States are about to receive a massive infusion of stimulus money intended to improve the energy efficiency of their economies. Investing those funds in a significant effort to make our homes, offices, schools and other buildings more energy efficient could result in short-term job creation and long-term economic and environmental benefits.
The article notes:
“Eliminating waste by achieving energy efficiency is by far the cheapest way of producing new energy supply. Achieving efficiency savings cost 3 to 4 cents per kilowatt-hour, compared to 8 to 10 cents per kilowatt-hour for electricity generated from a new power plant. In California, which has three decades of experience running efficiency programs, two dollars of economic benefits are generated for every one invested in energy efficiency.”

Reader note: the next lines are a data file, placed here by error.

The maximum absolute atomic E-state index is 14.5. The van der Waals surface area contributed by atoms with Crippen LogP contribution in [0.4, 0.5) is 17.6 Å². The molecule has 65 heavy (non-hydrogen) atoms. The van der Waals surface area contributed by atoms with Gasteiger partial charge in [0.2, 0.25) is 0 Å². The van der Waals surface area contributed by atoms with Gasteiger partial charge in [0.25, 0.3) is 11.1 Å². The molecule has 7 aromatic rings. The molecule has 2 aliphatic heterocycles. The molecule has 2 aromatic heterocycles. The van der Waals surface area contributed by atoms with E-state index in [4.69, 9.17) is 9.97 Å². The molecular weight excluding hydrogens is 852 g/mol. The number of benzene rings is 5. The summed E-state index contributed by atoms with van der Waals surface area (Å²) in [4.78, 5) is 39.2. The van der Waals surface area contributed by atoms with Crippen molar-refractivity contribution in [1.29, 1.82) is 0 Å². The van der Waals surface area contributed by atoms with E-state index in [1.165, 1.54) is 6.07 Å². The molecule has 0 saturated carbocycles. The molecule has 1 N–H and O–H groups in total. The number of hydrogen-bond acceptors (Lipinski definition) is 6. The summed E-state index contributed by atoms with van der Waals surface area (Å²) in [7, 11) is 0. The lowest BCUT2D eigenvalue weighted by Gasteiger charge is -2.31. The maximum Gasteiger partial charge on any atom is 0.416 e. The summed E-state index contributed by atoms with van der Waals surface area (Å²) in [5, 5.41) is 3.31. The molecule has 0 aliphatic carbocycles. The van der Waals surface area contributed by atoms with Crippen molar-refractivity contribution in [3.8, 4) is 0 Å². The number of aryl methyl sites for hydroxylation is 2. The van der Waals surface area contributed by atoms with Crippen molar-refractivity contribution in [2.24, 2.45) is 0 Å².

” The key to renovating homes, schools and commercial buildings on a large scale is to mobilize utilities that have long-standing customer relationships with building and home owners as well as technical expertise and access to relatively low-cost capital. Nationwide, states from Nevada and Idaho to Massachusetts and New Jersey are creating new business models for their electric and gas utilities to allow ratepayers and utility companies to share in the savings from energy efficiency.”
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